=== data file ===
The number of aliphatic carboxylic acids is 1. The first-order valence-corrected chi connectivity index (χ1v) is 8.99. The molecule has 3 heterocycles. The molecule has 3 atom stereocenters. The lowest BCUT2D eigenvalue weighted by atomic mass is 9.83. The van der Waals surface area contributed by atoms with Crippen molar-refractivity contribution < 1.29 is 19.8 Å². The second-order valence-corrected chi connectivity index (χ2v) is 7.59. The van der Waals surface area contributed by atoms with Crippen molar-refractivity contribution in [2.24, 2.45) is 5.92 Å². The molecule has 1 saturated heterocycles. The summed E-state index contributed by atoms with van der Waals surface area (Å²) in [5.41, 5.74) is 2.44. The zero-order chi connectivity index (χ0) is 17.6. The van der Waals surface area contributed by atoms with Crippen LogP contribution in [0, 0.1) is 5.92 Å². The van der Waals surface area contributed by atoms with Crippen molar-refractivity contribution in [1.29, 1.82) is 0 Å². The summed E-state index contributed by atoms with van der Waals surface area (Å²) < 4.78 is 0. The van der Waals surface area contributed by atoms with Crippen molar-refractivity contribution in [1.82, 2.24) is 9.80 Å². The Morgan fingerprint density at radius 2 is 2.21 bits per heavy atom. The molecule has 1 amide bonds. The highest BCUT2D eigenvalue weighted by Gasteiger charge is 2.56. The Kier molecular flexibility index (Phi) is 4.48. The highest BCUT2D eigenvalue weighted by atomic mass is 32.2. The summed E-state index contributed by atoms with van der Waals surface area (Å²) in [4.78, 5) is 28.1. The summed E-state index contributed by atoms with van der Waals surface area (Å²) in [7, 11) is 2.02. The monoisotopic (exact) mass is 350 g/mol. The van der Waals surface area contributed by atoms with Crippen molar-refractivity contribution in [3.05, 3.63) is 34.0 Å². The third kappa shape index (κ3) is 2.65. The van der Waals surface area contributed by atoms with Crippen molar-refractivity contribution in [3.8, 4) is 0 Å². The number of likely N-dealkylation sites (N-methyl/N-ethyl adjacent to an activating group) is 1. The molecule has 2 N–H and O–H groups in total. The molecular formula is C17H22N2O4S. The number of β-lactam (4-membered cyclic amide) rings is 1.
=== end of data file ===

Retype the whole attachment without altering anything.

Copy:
The number of aliphatic carboxylic acids is 1. The first-order valence-corrected chi connectivity index (χ1v) is 8.99. The molecule has 3 heterocycles. The molecule has 3 atom stereocenters. The lowest BCUT2D eigenvalue weighted by atomic mass is 9.83. The van der Waals surface area contributed by atoms with Crippen molar-refractivity contribution < 1.29 is 19.8 Å². The second-order valence-corrected chi connectivity index (χ2v) is 7.59. The van der Waals surface area contributed by atoms with Crippen molar-refractivity contribution in [2.24, 2.45) is 5.92 Å². The molecule has 1 saturated heterocycles. The summed E-state index contributed by atoms with van der Waals surface area (Å²) in [5.41, 5.74) is 2.44. The zero-order chi connectivity index (χ0) is 17.6. The van der Waals surface area contributed by atoms with Crippen LogP contribution in [0, 0.1) is 5.92 Å². The van der Waals surface area contributed by atoms with Crippen molar-refractivity contribution in [1.29, 1.82) is 0 Å². The summed E-state index contributed by atoms with van der Waals surface area (Å²) < 4.78 is 0. The van der Waals surface area contributed by atoms with Crippen molar-refractivity contribution in [1.82, 2.24) is 9.80 Å². The Morgan fingerprint density at radius 2 is 2.21 bits per heavy atom. The molecule has 1 amide bonds. The highest BCUT2D eigenvalue weighted by Gasteiger charge is 2.56. The Kier molecular flexibility index (Phi) is 4.48. The highest BCUT2D eigenvalue weighted by atomic mass is 32.2. The summed E-state index contributed by atoms with van der Waals surface area (Å²) in [4.78, 5) is 28.1. The summed E-state index contributed by atoms with van der Waals surface area (Å²) in [7, 11) is 2.02. The monoisotopic (exact) mass is 350 g/mol. The van der Waals surface area contributed by atoms with Crippen molar-refractivity contribution in [3.05, 3.63) is 34.0 Å². The third kappa shape index (κ3) is 2.65. The van der Waals surface area contributed by atoms with Crippen molar-refractivity contribution in [3.8, 4) is 0 Å². The number of likely N-dealkylation sites (N-methyl/N-ethyl adjacent to an activating group) is 1. The molecule has 2 N–H and O–H groups in total. The molecular formula is C17H22N2O4S. The number of β-lactam (4-membered cyclic amide) rings is 1.